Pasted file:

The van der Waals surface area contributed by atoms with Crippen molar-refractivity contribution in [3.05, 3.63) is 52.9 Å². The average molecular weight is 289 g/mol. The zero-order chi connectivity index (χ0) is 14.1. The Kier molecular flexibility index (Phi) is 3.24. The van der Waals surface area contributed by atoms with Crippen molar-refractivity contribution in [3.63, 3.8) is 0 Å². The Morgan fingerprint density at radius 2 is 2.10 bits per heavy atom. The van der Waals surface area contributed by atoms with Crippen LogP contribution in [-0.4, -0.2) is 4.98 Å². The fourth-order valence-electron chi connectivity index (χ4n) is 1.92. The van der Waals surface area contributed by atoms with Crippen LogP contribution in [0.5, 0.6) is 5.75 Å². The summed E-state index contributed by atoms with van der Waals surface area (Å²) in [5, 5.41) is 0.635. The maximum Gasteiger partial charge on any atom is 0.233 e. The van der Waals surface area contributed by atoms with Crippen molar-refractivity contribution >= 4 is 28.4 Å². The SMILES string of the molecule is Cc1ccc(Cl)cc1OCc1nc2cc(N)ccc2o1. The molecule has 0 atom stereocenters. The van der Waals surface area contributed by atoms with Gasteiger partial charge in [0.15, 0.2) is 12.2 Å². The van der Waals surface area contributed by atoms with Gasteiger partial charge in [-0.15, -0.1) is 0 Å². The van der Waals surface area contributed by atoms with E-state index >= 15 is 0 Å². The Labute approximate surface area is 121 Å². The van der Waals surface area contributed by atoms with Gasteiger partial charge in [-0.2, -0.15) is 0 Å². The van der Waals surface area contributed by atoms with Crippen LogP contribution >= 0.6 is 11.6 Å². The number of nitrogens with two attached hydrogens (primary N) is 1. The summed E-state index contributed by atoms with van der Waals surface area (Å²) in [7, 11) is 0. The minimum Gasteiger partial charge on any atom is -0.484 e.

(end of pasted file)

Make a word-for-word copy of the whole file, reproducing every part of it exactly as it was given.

The van der Waals surface area contributed by atoms with Crippen molar-refractivity contribution in [3.05, 3.63) is 52.9 Å². The average molecular weight is 289 g/mol. The zero-order chi connectivity index (χ0) is 14.1. The Kier molecular flexibility index (Phi) is 3.24. The van der Waals surface area contributed by atoms with Crippen molar-refractivity contribution in [3.63, 3.8) is 0 Å². The Morgan fingerprint density at radius 2 is 2.10 bits per heavy atom. The van der Waals surface area contributed by atoms with Crippen LogP contribution in [-0.4, -0.2) is 4.98 Å². The fourth-order valence-electron chi connectivity index (χ4n) is 1.92. The van der Waals surface area contributed by atoms with Crippen LogP contribution in [0.5, 0.6) is 5.75 Å². The summed E-state index contributed by atoms with van der Waals surface area (Å²) in [5, 5.41) is 0.635. The maximum Gasteiger partial charge on any atom is 0.233 e. The van der Waals surface area contributed by atoms with Crippen molar-refractivity contribution >= 4 is 28.4 Å². The SMILES string of the molecule is Cc1ccc(Cl)cc1OCc1nc2cc(N)ccc2o1. The molecule has 0 atom stereocenters. The van der Waals surface area contributed by atoms with Gasteiger partial charge in [0.15, 0.2) is 12.2 Å². The van der Waals surface area contributed by atoms with Gasteiger partial charge in [-0.15, -0.1) is 0 Å². The van der Waals surface area contributed by atoms with E-state index >= 15 is 0 Å². The Labute approximate surface area is 121 Å². The van der Waals surface area contributed by atoms with Gasteiger partial charge in [-0.2, -0.15) is 0 Å². The van der Waals surface area contributed by atoms with Crippen LogP contribution >= 0.6 is 11.6 Å². The number of nitrogens with two attached hydrogens (primary N) is 1. The summed E-state index contributed by atoms with van der Waals surface area (Å²) in [7, 11) is 0. The minimum Gasteiger partial charge on any atom is -0.484 e.